The Virginia Community College system, however, is reviewing a course load cap it instituted last year for all adjuncts: 10 credits each in the fall and spring and 7 in the summer, a spokesman said. That cap resulted in sections being taken away from or limited for about 25 percent of the system’s some 7,000 adjuncts at 23 campuses, and could change based on a pending review of the IRS guidance and the Virginia “Manpower Control Program.” The state policy limits adjunct faculty at public institutions to 29 hours per week. Still, at least one college within the system has announced that new course loads of 12 credits and contact hours each for the fall and spring, and 8 in the summer, soon will be adopted, based on the relatively “relaxed” IRS guidance, The Washington Post reported. The college system spokesman said that announcement was premature.

Josh Ulman, chief government relations officer for the College and University Professional Association for Human Resources, said he expected more and more colleges to follow the IRS model, to be in compliance should the guidelines change going forward.

Randi Weingarten, president of the American Federation of Teachers, said in email that whether or not colleges would follow the guidelines was "simple." Employers that "embrace the sprit of the [law] -- which is rooted in the idea that everyone deserves access to high-quality and affordable healthcare -- will work with us to make it happen. Those who oppose the law or put cutting costs above high-quality education probably won't."

Indiana's Ivy Tech Community College, a large community college system, won’t change the ACA-related course load caps it instituted regardless of the guidance, President Tom Snyder said. Under the new caps, adjuncts can work 12 credit hours per semester, or about 27 hours total based on the IRS formula. Snyder, who recently offered  Congressional testimony on what he saw as the disproportionate impact of the new health care law on community colleges, given their high rates of employment of adjunct faculty, said he would continue to lobby for the possible exemption of colleges from the law. Snyder said the law "penalizes" adjunct faculty who want to teach more hours but must adhere to new course load caps, and the "school misses out on a skilled adjunct." And providing health care to all adjuncts teaching beyond the new caps would be prohibitively expensive, at the cost of $10 million annually, he said. To do that, Ivy Tech would have to downgrade health care plans for everyone else.

No college has yet announced it will offer more adjuncts health insurance as a result of the guidance. That didn’t come as a surprise to adjunct advocates, who often cite health insurance and other benefits as a kind of “last nut” to be cracked in organizing and other advocacy efforts that in many places already have led to better pay and job security, for example.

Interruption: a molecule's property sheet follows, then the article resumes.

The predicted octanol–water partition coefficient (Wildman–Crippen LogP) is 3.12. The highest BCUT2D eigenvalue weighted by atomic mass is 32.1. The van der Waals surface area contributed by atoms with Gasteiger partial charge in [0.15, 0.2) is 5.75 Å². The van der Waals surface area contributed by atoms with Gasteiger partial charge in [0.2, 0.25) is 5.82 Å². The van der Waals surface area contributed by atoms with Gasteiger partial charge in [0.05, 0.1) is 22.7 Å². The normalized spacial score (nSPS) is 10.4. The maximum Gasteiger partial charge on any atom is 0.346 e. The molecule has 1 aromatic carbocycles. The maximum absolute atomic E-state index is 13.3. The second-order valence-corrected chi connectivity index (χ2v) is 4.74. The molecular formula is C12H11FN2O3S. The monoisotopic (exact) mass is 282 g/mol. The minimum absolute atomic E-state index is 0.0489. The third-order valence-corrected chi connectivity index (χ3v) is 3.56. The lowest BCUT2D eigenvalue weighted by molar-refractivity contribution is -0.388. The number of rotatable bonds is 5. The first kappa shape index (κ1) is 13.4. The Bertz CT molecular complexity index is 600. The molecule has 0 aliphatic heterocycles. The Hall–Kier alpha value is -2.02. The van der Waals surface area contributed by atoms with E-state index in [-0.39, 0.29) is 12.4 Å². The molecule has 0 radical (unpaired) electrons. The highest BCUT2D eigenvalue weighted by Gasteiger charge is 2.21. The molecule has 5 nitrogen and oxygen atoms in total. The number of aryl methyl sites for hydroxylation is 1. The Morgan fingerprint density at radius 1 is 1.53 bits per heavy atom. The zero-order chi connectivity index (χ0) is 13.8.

Because many institutions still recognize adjuncts as working only during contact classroom hours, Kezar said the guidelines “certainly should make more adjuncts qualify.” But, she said, “Institutions that are dead-set against providing them [with health insurance] will find ways around it."

Baime noted that the guidelines offer flexibility to colleges to offer "robust employment" of adjuncts without necessarily providing health insurance. Weingarten said that adjuncts who don't get insurance through their institutions are counting on expanded opportunities for coverage elsewhere in the law.

Ulman said that at the very least, the IRS guidance will make it clearer who might qualify for benefits so that institutions and employees can have more “honest discussions” about coverage.

Maria Maisto, president of the New Faculty Majority, said there was more work to be done to make sure that those kinds of honest discussions were happening on campuses. And given the lack of obvious enforcement mechanism in the guidance, she said, it’s up to adjuncts to demand it.

Despite the tumult of the past 18 months for adjuncts, advocates have said there’s a silver lining, to which the new IRS guidance adds: It’s brought the contingent academic labor issue out of the sector and into the broader policy debate.

Rhoades said the guidance is “official recognition that adjunct faculty work outside the class, as part of contributing to a quality education for the students, and that will create additional pressure on institutions to not just acknowledge that, but to actually remunerate these faculty for that work.”

Kezar agreed, saying, “the legislation and guidance have been really instrumental in bringing adjuncts’ plight to light." She noted Democratic Rep. George Miller’s recent report on adjunct labor issues, which was sparked by Maisto’s November testimony to the House Committee on Education and the Workforce. “He learned all that through the [Affordable Care Act] discussions.”

Ultimately, she said, the debate’s greatest impact “may not be on health care but on drawing attention to the slew of problems related to this work force model that has been grown beyond capacity to serve higher education well.”